Miller’s world doesn’t have much room for the noble quest for the Great Truth that we see in many Iraq/Afghanistan war movies like Fair Game, Green Zone or the Valley of Elah (thank God). This is a world of the confused British anti-hero caught up in Ridley’s Body of Lies, but with no James Bonds and Hollywood to save everyone. Miller’s mates hang out in seedy strip bars or watch helplessly as family members get corrupted by drug gangs. The good guys do not always win, and the hero doesn’t always get the girl, and there is no Matt Damon to kill the bad guys. Miller drives a rubbish car and lives on a rubbish estate. He’s my kind of anti-hero.

I did have a couple of minor problems with the movies. Bringing together the stories of international terrorism and drug gangs on a local estate was never going to be easy, and sometimes I felt the story was somewhat disjointed. As the story develops, there’s also too much bundling people into vans and generally, too many car/stake out scenes. The ending really took me by surprise, and was pretty leftfield, but on reflection, I’m a fan. Goddamn kids.

Generally, Hope uses the back drop of the derelict housing estate to great effect. The fight scenes are strong and technically realistic, and part of this must be due to the fact that Hope’s co-writer Bob­ Craft is a former member of the Parachute Regiment and 24 years in the service. In summary, The Veteran is a fine movie and well worth seeing.

The UK theatrical release date is 29 April 2011, no word yet on U.S. release date.

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Mr A (11 years ago) Reply

Not to nitpick, but I believe Eastwood was a Korean War vet in Gran Torino and his neighbors Hmong Americans. The latter with 100% certainty.


Dylan (10 years ago) Reply

Watched it, lacking in the action department greatly, the accents were very deep and made it hard to understand everything being said, acting was horendous.


Hal (11 years ago) Reply

My bad on the Eastwood, yes Korean War. His neighbours, Hmong yes, most Hmong in the US fled there after the Vietnam war, and fall of Laos, to escape retribution etc.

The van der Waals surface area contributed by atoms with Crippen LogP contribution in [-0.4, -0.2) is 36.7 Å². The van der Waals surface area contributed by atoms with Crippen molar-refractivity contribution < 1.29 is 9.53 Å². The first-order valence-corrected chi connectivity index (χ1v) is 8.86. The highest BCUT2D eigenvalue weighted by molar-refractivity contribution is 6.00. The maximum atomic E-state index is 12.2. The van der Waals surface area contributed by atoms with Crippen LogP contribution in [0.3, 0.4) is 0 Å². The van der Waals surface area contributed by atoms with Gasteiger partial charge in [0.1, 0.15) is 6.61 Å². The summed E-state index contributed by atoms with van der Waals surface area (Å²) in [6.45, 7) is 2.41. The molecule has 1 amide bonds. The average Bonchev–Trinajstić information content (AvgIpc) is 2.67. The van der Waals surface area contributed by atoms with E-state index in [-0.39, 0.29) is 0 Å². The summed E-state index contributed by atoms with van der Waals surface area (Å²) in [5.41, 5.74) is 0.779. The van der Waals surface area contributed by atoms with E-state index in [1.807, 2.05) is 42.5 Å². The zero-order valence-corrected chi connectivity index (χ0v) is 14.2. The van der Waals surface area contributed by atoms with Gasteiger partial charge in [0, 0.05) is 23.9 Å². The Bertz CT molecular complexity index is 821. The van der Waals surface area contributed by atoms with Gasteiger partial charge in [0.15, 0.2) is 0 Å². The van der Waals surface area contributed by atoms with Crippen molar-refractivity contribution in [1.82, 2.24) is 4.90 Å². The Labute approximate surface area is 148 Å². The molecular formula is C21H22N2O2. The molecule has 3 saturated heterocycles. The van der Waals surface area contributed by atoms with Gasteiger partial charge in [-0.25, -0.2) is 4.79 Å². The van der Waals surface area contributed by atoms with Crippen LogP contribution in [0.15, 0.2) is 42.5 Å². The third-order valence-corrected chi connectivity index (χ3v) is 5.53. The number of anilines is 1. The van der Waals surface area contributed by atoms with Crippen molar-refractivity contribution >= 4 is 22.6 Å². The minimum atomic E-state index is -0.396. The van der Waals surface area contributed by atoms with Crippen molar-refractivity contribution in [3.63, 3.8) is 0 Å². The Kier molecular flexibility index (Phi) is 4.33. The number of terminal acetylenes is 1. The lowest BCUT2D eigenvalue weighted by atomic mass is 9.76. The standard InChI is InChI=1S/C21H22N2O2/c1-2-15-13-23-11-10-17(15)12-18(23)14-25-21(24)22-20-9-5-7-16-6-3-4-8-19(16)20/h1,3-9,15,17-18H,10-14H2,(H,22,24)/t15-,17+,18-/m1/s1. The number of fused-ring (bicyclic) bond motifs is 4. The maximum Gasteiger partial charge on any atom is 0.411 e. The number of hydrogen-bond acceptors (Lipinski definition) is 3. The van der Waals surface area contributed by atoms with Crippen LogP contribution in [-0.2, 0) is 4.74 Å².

kevin (11 years ago) Reply

Is Bashy in every British film set on a council estate from now on?


klaus (11 years ago) Reply

what is the name of the song in trailer ?


Anonymous (11 years ago) Reply

this is a crap movie..stupid directors and writers


(11 years ago) Reply

you are so stupid! you dont know what is great from good! you stupid anonymous!! the film was so great! i love it, very realistic in a sense.


Holden (11 years ago) Reply

The Movie leaves me with a BIG Question Mark over me forehead. I only got one Question, Why on earth did the secret service or whatever they were, recruited Miller? So that he can discover that they hang together with the al qaida, that doesn't really make sense, does it. Can someone slove this big script gap to me ? on the other hand, an idea occurred to me that this conspiracy takes only place in Millers head, there is no such a thing, the drug dealers are just drug dealers and not members of an world wide CIA-conspiracy. There are some hints to one of me favourite movies, Taxi Driver, as you already noticed. Especially in the end. In this Movie a lot of the things Travis Brinkle(De Niro) notice are disturbed due his post traumatic stress syndrome,for example he wants to shoot a politician etc. So maybe this is could be an explanation. otherwise a good movie, I liked it.


Holden (11 years ago) Reply

Sorry, it is Travis Bickle of course


Chris (10 years ago) Reply

This movie was, in my own opinion, one of the worst movies I have ever seen. The entire plot was contradicting itself from the start, and the ending, albeit surprising, was no way to end a movie of this nature.